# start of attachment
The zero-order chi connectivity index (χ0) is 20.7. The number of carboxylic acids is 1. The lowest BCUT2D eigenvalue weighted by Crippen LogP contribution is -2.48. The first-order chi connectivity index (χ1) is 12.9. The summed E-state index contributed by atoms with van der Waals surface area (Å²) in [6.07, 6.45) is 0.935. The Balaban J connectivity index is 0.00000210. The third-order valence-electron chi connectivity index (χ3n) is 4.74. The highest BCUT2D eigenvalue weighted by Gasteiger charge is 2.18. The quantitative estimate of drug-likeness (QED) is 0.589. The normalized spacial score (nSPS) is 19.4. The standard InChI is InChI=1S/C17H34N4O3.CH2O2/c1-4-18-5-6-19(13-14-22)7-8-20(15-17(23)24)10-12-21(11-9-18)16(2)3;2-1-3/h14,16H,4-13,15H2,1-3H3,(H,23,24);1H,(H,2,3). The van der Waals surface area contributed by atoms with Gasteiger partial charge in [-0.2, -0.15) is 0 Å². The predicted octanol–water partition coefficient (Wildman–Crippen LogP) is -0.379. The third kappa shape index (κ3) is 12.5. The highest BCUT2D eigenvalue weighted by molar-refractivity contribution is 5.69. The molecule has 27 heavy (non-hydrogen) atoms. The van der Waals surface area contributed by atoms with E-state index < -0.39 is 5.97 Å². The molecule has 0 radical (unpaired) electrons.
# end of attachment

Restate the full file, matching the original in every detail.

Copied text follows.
The zero-order chi connectivity index (χ0) is 20.7. The number of carboxylic acids is 1. The lowest BCUT2D eigenvalue weighted by Crippen LogP contribution is -2.48. The first-order chi connectivity index (χ1) is 12.9. The summed E-state index contributed by atoms with van der Waals surface area (Å²) in [6.07, 6.45) is 0.935. The Balaban J connectivity index is 0.00000210. The third-order valence-electron chi connectivity index (χ3n) is 4.74. The highest BCUT2D eigenvalue weighted by Gasteiger charge is 2.18. The quantitative estimate of drug-likeness (QED) is 0.589. The normalized spacial score (nSPS) is 19.4. The standard InChI is InChI=1S/C17H34N4O3.CH2O2/c1-4-18-5-6-19(13-14-22)7-8-20(15-17(23)24)10-12-21(11-9-18)16(2)3;2-1-3/h14,16H,4-13,15H2,1-3H3,(H,23,24);1H,(H,2,3). The van der Waals surface area contributed by atoms with Gasteiger partial charge in [-0.2, -0.15) is 0 Å². The predicted octanol–water partition coefficient (Wildman–Crippen LogP) is -0.379. The third kappa shape index (κ3) is 12.5. The highest BCUT2D eigenvalue weighted by molar-refractivity contribution is 5.69. The molecule has 27 heavy (non-hydrogen) atoms. The van der Waals surface area contributed by atoms with E-state index < -0.39 is 5.97 Å². The molecule has 0 radical (unpaired) electrons.